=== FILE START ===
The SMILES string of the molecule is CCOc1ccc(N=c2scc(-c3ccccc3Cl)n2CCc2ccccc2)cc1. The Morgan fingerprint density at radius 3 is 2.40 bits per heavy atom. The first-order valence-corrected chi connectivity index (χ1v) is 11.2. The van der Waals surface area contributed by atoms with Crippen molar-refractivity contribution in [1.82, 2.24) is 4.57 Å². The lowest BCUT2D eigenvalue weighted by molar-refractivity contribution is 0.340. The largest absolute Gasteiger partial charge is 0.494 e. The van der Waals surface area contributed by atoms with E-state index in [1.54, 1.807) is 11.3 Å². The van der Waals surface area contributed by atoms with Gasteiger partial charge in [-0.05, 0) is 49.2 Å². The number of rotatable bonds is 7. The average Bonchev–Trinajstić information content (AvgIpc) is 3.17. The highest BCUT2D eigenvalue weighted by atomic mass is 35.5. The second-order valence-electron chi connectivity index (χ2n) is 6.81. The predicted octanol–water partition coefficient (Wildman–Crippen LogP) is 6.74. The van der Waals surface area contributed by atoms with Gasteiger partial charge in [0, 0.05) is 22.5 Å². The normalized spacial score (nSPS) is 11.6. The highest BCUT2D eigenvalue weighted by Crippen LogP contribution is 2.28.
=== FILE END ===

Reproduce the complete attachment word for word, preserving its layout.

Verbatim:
The SMILES string of the molecule is CCOc1ccc(N=c2scc(-c3ccccc3Cl)n2CCc2ccccc2)cc1. The Morgan fingerprint density at radius 3 is 2.40 bits per heavy atom. The first-order valence-corrected chi connectivity index (χ1v) is 11.2. The van der Waals surface area contributed by atoms with Crippen molar-refractivity contribution in [1.82, 2.24) is 4.57 Å². The lowest BCUT2D eigenvalue weighted by molar-refractivity contribution is 0.340. The largest absolute Gasteiger partial charge is 0.494 e. The van der Waals surface area contributed by atoms with E-state index in [1.54, 1.807) is 11.3 Å². The van der Waals surface area contributed by atoms with Gasteiger partial charge in [-0.05, 0) is 49.2 Å². The number of rotatable bonds is 7. The average Bonchev–Trinajstić information content (AvgIpc) is 3.17. The highest BCUT2D eigenvalue weighted by atomic mass is 35.5. The second-order valence-electron chi connectivity index (χ2n) is 6.81. The predicted octanol–water partition coefficient (Wildman–Crippen LogP) is 6.74. The van der Waals surface area contributed by atoms with Gasteiger partial charge in [0, 0.05) is 22.5 Å². The normalized spacial score (nSPS) is 11.6. The highest BCUT2D eigenvalue weighted by Crippen LogP contribution is 2.28.